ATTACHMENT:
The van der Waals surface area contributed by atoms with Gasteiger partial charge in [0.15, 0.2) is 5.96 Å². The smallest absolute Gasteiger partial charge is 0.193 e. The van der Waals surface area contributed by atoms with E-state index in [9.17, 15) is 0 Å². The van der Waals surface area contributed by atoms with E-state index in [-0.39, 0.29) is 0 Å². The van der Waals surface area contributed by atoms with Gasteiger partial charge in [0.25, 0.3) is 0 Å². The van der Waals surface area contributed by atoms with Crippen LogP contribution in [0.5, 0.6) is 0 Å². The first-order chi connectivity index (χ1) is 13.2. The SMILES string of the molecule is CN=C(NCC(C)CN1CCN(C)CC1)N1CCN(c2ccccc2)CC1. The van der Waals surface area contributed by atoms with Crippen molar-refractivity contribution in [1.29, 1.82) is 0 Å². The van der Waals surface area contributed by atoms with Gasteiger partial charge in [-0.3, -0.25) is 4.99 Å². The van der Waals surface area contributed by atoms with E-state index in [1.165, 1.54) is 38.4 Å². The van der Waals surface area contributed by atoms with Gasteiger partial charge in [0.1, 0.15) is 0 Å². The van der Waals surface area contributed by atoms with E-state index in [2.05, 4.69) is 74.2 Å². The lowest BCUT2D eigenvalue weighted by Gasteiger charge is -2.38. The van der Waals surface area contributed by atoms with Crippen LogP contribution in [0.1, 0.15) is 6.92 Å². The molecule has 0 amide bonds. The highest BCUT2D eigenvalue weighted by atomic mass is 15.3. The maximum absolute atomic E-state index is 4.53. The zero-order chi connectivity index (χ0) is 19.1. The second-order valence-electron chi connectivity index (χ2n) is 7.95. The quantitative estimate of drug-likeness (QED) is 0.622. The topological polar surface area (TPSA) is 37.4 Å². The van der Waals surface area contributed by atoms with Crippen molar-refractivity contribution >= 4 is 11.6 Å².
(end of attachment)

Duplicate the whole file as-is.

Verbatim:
The van der Waals surface area contributed by atoms with Gasteiger partial charge in [0.15, 0.2) is 5.96 Å². The smallest absolute Gasteiger partial charge is 0.193 e. The van der Waals surface area contributed by atoms with E-state index in [9.17, 15) is 0 Å². The van der Waals surface area contributed by atoms with E-state index in [-0.39, 0.29) is 0 Å². The van der Waals surface area contributed by atoms with Gasteiger partial charge in [0.25, 0.3) is 0 Å². The van der Waals surface area contributed by atoms with Crippen LogP contribution in [0.5, 0.6) is 0 Å². The first-order chi connectivity index (χ1) is 13.2. The SMILES string of the molecule is CN=C(NCC(C)CN1CCN(C)CC1)N1CCN(c2ccccc2)CC1. The van der Waals surface area contributed by atoms with Crippen molar-refractivity contribution in [1.29, 1.82) is 0 Å². The van der Waals surface area contributed by atoms with Gasteiger partial charge in [-0.3, -0.25) is 4.99 Å². The van der Waals surface area contributed by atoms with E-state index in [1.165, 1.54) is 38.4 Å². The van der Waals surface area contributed by atoms with Gasteiger partial charge in [0.1, 0.15) is 0 Å². The van der Waals surface area contributed by atoms with E-state index in [2.05, 4.69) is 74.2 Å². The lowest BCUT2D eigenvalue weighted by Gasteiger charge is -2.38. The van der Waals surface area contributed by atoms with Crippen LogP contribution in [0.1, 0.15) is 6.92 Å². The molecule has 0 amide bonds. The highest BCUT2D eigenvalue weighted by atomic mass is 15.3. The maximum absolute atomic E-state index is 4.53. The zero-order chi connectivity index (χ0) is 19.1. The second-order valence-electron chi connectivity index (χ2n) is 7.95. The quantitative estimate of drug-likeness (QED) is 0.622. The topological polar surface area (TPSA) is 37.4 Å². The van der Waals surface area contributed by atoms with Crippen molar-refractivity contribution >= 4 is 11.6 Å².